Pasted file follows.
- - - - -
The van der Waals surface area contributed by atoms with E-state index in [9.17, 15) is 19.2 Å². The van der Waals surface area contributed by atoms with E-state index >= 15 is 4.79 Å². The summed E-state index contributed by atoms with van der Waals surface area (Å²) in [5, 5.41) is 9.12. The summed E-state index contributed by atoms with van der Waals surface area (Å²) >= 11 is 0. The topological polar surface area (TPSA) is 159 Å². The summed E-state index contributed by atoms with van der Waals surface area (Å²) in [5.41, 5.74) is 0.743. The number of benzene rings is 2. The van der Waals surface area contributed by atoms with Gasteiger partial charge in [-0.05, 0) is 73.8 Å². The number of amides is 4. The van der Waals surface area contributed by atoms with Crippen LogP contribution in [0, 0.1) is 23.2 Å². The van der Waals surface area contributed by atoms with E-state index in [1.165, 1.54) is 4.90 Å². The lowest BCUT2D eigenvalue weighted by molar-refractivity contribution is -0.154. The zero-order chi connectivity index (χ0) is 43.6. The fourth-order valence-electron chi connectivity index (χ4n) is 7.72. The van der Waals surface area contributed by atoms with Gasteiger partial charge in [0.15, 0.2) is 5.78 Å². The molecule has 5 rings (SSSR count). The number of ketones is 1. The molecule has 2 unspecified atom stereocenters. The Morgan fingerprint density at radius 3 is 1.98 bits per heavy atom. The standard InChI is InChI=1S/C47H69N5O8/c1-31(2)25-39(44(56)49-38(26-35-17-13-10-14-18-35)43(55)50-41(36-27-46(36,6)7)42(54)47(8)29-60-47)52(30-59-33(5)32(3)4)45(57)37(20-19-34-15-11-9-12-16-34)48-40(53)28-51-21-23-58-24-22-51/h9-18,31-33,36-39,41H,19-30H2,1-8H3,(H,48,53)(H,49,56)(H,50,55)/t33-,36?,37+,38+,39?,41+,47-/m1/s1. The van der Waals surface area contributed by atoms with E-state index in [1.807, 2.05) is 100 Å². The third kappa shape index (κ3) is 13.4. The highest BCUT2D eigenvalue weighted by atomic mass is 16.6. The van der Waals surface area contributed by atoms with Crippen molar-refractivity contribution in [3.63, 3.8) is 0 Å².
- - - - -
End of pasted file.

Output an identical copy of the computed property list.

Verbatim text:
The van der Waals surface area contributed by atoms with E-state index in [9.17, 15) is 19.2 Å². The van der Waals surface area contributed by atoms with E-state index >= 15 is 4.79 Å². The summed E-state index contributed by atoms with van der Waals surface area (Å²) in [5, 5.41) is 9.12. The summed E-state index contributed by atoms with van der Waals surface area (Å²) >= 11 is 0. The topological polar surface area (TPSA) is 159 Å². The summed E-state index contributed by atoms with van der Waals surface area (Å²) in [5.41, 5.74) is 0.743. The number of benzene rings is 2. The van der Waals surface area contributed by atoms with Gasteiger partial charge in [-0.05, 0) is 73.8 Å². The number of amides is 4. The van der Waals surface area contributed by atoms with Crippen LogP contribution in [0, 0.1) is 23.2 Å². The van der Waals surface area contributed by atoms with E-state index in [1.165, 1.54) is 4.90 Å². The lowest BCUT2D eigenvalue weighted by molar-refractivity contribution is -0.154. The zero-order chi connectivity index (χ0) is 43.6. The fourth-order valence-electron chi connectivity index (χ4n) is 7.72. The van der Waals surface area contributed by atoms with Gasteiger partial charge in [0.15, 0.2) is 5.78 Å². The molecule has 5 rings (SSSR count). The number of ketones is 1. The molecule has 2 unspecified atom stereocenters. The Morgan fingerprint density at radius 3 is 1.98 bits per heavy atom. The standard InChI is InChI=1S/C47H69N5O8/c1-31(2)25-39(44(56)49-38(26-35-17-13-10-14-18-35)43(55)50-41(36-27-46(36,6)7)42(54)47(8)29-60-47)52(30-59-33(5)32(3)4)45(57)37(20-19-34-15-11-9-12-16-34)48-40(53)28-51-21-23-58-24-22-51/h9-18,31-33,36-39,41H,19-30H2,1-8H3,(H,48,53)(H,49,56)(H,50,55)/t33-,36?,37+,38+,39?,41+,47-/m1/s1. The van der Waals surface area contributed by atoms with E-state index in [1.807, 2.05) is 100 Å². The third kappa shape index (κ3) is 13.4. The highest BCUT2D eigenvalue weighted by atomic mass is 16.6. The van der Waals surface area contributed by atoms with Crippen molar-refractivity contribution in [3.63, 3.8) is 0 Å².